Are you prepared for a disaster?
September is Personal Preparedness Month, and a new opportunity to remind you that disasters can occur very quickly and last indefinitely. Personal preparedness lessens the impact on families, workplaces, and communities. Your personal preparedness impacts your department’s and UT Southwestern’s ability to maintain and provide services to the community when a situation occurs.
There are many things you can do to establish and maintain a high level of preparedness, both at work and home. Considerations for work-related preparedness include:
- Does your department have an Emergency Operations Plan (DEOP), and are you familiar with it? If not, now would be a great time to develop one. The Emergency Management and Business Continuity Team can assist your department with this effort.
- Is your DEOP updated annually and shared? DEOPs should be reviewed and updated annually, and all employees retrained on its contents. This is especially valuable for new employees.
- Is safety an important part of your department’s culture? The things you do and decisions you make every day at work play a role in our preparedness. Whether it’s securing hazardous chemicals in a lab every time you step away, shutting doors behind you to prevent piggybacking, or removing hallway obstructions, our daily actions increase or decrease our level of preparedness and ability to respond effectively during incidents.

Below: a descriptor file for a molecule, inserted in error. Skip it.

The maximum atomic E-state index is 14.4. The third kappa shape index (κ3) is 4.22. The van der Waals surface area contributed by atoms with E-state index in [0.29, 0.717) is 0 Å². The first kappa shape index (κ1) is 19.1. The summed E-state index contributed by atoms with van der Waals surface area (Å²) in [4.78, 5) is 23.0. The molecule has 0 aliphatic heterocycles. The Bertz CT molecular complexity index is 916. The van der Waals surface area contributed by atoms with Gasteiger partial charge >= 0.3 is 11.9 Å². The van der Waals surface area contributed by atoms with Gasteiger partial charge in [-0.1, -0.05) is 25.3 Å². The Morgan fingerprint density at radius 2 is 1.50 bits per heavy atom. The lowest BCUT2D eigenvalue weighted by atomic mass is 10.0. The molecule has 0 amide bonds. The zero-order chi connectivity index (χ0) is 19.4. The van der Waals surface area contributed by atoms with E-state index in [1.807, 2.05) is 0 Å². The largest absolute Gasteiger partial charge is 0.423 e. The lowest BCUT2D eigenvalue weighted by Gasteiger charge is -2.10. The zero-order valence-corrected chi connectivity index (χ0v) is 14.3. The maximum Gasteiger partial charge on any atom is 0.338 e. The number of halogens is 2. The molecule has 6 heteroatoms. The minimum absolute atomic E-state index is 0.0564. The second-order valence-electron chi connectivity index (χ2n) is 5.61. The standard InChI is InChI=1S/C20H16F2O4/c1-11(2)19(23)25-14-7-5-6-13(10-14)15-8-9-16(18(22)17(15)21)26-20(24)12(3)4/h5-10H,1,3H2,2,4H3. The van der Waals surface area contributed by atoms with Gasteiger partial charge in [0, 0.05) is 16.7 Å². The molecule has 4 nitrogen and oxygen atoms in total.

- Are you trained in and familiar with emergency procedures? Housed within the MyEOP app, the Emergency Response Guide will improve your knowledge of critical situations we may face and how to respond to them.
- Can you comfortably render aid in the workplace if needed? UTSW offers life-safety courses such as Stop-the-Bleed and First Aid/CPR, some of which can be accessed through Taleo.
Did You Know?
52% of Americans do not have a personal preparedness plan.
On the home front, preparedness should involve the following considerations:
- Having a “Go-Bag” – this Disaster Supply Checklist is a good resource to know what to include in it.
- Planning for pets – the ASPCA is a wonderful resource for information on this topic.
- Designating a family Evacuation/Reunification point – consider locations removed from the Dallas-Fort Worth metro area (such as Houston, Waco, or Tyler) where your family could go if a community disaster occurred.
- Documentation – this Emergency Plan template from the State of Texas is a good foundation and can be customized to meet your needs.
- Practice – Texas Ready provides comprehensive information on developing and practicing your plan.
Preparedness does not have to be time-consuming or require you to stock up supplies for Armageddon. It’s as simple as having conversations, thinking ahead, and using the resources available to you. Invest some time in preparedness so you can continue to perform your mission when a disaster occurs.
For questions, concerns, or assistance, please email@example.com the Emergency Management and Business Continuity Team.